Son of a Preacher Man
by ALEX CARNEVALE
creator Joe Weisberg
“Anger is a concept,” Philip’s therapist explains to him on this fourth season of The Americans. He follows up an energetic session with a bald man who is a subtle parody of Walter White by taking Stan Beeman’s ex-wife Sandra (Susan Misner) out to dinner. For a certain type of man anything is more gratifying than being with his wife, no matter how silly.
The Americans is now the Philip show. We see the world through his flashbacks, which revolve around smashing a little boy in the head with a rock. (The boy in question suggested that dating your co-star was maybe not the best career move.) To suggest that he regrets this one, first murder above all the other deaths he has caused describes an invigorating softness that has begun encroaching on all of his life.
Philip infects everything around him with this sentimentality. It is not kindness, because he rarely does good things for anyone he meets. When Beeman violently explains that Phillip was seen laughing at a restaurant with Sandra, he does little to assuage the FBI man’s concerns. He uses an innocent moment as a excuse for something else, a way to push things in the direction that most benefits his own interests. Such a morality could never suit a loving father.
This suggests a calculated, sociopathic nature from which Philip can never quite free himself. Whatever closeness on The Americans brought Keri Russell and Matthew Rhys together in real life is being shied away from now. He is at peace in his relationship with Elizabeth, but it is no longer his prime relationship. Watching them walk down a block together was the creepiest part of this first episode. They looked like they had done it a million times.
The Americans thrived on an illicit intimacy. The show feels strangely cold without there being someone desperately in love with someone else, since wasn’t that the entire point of international espionage to being with? Even Nina Krilova (Annet Mahendru) has been reduced to a cold fish who can’t even get a Jewish scientist sexually involved with her. Is no one attracted to anyone else since Reagan termed their country the evil empire?
Philip has unwittingly passed although this cold, dangerous naivete to his daughter Paige. Never look up Holly Taylor’s Instagram — you will suddenly come to the conclusion that there is no Paige, and there has not been one for years, maybe even thousands of years.
But it is not just Paige, a patriot so devout she cannot stand to make the Pledge of Allegiance under these trying circumstances. One lie gets so out of control it ruins the lives of other, peripheral people, who are engaged by the deception on a subconscious level. Stan Beeman takes this falsehood with him wherever he goes, like a picture in his wallet.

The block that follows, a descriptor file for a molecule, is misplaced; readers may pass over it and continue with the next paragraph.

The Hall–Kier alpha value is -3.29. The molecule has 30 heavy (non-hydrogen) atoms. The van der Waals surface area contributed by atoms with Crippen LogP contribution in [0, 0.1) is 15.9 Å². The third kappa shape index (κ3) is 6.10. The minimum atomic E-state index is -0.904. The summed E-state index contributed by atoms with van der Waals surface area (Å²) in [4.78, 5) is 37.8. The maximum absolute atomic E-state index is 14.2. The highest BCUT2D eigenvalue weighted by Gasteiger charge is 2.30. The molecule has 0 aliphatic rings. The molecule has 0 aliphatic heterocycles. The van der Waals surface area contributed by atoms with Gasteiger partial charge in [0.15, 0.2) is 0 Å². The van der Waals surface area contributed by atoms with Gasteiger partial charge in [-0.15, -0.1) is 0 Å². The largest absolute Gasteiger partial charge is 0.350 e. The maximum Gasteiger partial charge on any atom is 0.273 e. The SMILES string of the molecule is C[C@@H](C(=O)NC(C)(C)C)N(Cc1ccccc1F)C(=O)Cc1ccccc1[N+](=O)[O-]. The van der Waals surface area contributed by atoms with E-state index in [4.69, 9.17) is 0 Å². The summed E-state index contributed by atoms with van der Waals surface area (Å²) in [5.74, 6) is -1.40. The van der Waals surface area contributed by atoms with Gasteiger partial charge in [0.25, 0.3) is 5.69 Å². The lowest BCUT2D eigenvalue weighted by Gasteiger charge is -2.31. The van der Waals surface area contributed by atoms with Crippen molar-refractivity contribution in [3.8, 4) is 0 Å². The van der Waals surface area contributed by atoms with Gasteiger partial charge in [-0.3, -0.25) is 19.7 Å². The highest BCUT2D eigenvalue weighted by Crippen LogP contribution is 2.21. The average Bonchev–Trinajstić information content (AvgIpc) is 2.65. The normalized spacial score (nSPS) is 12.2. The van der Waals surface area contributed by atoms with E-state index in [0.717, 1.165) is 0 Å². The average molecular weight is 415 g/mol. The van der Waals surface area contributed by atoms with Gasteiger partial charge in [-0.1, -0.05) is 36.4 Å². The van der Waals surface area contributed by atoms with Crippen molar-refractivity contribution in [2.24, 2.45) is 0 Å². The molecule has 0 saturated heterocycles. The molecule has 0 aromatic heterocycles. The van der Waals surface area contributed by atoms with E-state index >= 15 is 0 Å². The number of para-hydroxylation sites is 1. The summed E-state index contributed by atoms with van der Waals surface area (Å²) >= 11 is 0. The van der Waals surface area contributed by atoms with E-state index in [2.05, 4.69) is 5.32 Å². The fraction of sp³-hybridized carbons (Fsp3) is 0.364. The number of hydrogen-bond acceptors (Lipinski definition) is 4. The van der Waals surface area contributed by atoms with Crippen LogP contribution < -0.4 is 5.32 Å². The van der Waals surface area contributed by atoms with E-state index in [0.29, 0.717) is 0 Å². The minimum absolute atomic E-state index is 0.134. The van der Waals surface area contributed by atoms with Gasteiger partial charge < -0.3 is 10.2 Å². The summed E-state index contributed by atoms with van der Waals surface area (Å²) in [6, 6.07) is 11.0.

Stan is flipping through the newspaper while his new squeeze, Tori (Callie Thorne),is getting dressed. Her makeup and clothes take over an hour to prepare, so he must kill the time before she is ready to emerge with him into the world.
It is not quite accurate to say that Stan loathes her, he just senses she is passing through, and maybe he is managing a similar transparency. He hasn’t been the same since he met Philip Jennings; no one has.
Philip’s relationship with Martha (Alison Wright) has come to a natural end, but I guess they still wanted to keep her on the show. It is believable that she has grown so accustomed to the idea of Clark (Claaaaark) as her husband that she would forgive the death of a colleague. After all, she knew what she was getting into when she married him. But the fact that he committed the murder himself and told her about it, even describing the circumstances, makes him a monster so complete that it would appall virtually any person’s inner sense.
If she was going to accept him as she is, The Americans should have made a bigger deal of that, since it would made his faux relationship more honest and engaging than his marriage.
In past seasons, we have fully exorcised the demons which haunted Keri Russell’s sleeper agent; her rape at the hands of a colleague, the development of love for a husband thrust upon her. The Americans struggles to find a dilemma of the same importance in her adopted country. Elizabeth is not a natural mother, and her scenes with Paige seem strange and disconnected, so there is no precarious line of trust or love with which to balance the ongoing reveal of information about the Jennings’ life as spies. It just seems like two people talking to the air.
This leaves a real emotional gap on the program. There is no new villain, as of yet, nothing for Philip and Elizabeth to overcome. All their enemies have been reduced through innuendo and murder to mere shreds of what they once were. At this point I am really wondering how Russia did not manage to win the Cold War.
Alex Carnevale is the editor of This Recording. You can follow him on Instagram here.
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